Observations from Baltimore - Stoops - 1st in a series

Submitted by Jeff Buster on Wed, 10/07/2009 - 17:20.

east baltimore johns hopkins vacant row houses front porch jeff buster image







What is important in our lives?


Over the last two and a half weeks I have been intensely involved as a representative for a hospital patient with liver blood clots.   For privacy reasons I will not identify the patient specifically, but I will recollect here on Realneo, over the coming days, my experiences.   


I hope to provide information which may be queried via the internet, and which will provide details and aid to others – preferably before they are in critical condition.


I haven’t coalesced my  thoughts entirely - I am still coming down from the experience – so bear with me while I re-engage the web.


I will begin – not on a medical note, but rather by looking at the urban environment around Johns Hopkins - thinking also of the similar environment around Cleveland’s University Hospital and the Cleveland Clinic.


The community around Johns Hopkins is destitute and reportedly dangerous.  I walked there to view the East Baltimore stoops.  All the stairs in this image lead to vacant homes with boarded front doors.  There are thousands more….


What is important in our lives?

 east baltimore empty steets and vacant rowhouses image jeff buster

Each of the houses is about 12 feet wide. The image at the top of this report shows the right side of this street.  All the homes are empty on this block.  Is that important?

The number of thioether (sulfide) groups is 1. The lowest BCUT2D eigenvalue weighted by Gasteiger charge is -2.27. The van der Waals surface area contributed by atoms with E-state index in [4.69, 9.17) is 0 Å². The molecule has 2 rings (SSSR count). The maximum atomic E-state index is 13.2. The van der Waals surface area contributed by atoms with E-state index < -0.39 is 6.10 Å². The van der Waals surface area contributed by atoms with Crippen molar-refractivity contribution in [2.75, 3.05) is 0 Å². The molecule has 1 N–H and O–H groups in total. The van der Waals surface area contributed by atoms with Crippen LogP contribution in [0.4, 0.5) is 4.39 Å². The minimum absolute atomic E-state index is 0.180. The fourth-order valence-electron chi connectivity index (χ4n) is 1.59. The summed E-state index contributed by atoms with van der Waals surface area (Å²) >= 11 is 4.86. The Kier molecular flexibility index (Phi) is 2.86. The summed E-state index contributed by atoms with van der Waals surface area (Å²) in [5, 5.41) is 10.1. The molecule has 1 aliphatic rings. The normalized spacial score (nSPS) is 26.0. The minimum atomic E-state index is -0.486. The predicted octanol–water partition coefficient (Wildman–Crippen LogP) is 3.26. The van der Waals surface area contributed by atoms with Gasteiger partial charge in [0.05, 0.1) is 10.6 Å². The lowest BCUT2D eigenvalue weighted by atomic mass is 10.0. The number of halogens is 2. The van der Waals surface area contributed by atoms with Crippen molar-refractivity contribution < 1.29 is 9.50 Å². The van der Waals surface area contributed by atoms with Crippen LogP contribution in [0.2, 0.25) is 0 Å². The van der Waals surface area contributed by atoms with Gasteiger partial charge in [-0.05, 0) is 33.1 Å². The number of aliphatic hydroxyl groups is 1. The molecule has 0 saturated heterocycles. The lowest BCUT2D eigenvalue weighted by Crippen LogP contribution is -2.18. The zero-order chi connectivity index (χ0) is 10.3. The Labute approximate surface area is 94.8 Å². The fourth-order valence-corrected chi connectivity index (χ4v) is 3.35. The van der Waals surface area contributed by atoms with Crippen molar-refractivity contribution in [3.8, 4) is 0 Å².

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Will you make a film...please...pretty please?


First let me say the pictures are great, however depressing.  That said, you also have a very curious story to tell that is more relevant than ever as this nation struggles through a compendium of crises, as in illegal war and occupation--health care crisis--forclosure disaster, just to name a few, which threaten to do us all in.  Yet, there is beauty.  There is hope.

I've always appreciated your photos (your's too lmcshane) and this situation that you're now engaged in with those receiving medical treatment (in an area of town that is grossly neglected) seems to me like the stuff that makes a good documentary worth watching.  Perhaps too, with my own trials and tribulations ever present, combined with some good news that I've been blessed with, along with my own visual interest in all things tactile, I am currently in the mindset of narration and storytelling on a grander scale. 

Whatever the case, I think you do good work and I encourage you to keep at it.


parallels John Hopkins and the Clinic

Jeff--I spent almost a week at John Hopkins in Baltimore nursing my mother through the surgery needed to install stents in her major arteries.   John Hopkins is like the Clinic in many, many ways.  There are old buildings and new buildings and the neighborhood surrounding it is theoretically unsafe.  The main complaint I found in Baltimore and I am sure that visitors to Cleveland find the same problem--how to get around without a car and how to buy the necessary accoutrements to life on the road...clean underwear, socks, clothes and a place to eat between treatments.   One of my distinct memories of John Hopkins...noticing the dust bunnies in the prep room...and thinking...here's a world class hospital with second rate housekeeping.


It looks like Baltimore

  Has been hit harder than Cleveland.  When I was last in Baltimore, even the most the destitute neighborhoods had a street life.  Baltimore is very much like Cleveland...segregated...but more interesting...all around.  A longer history and some attempt to tell their story helps Baltimore retain some dignity. Cleveland destroys its story.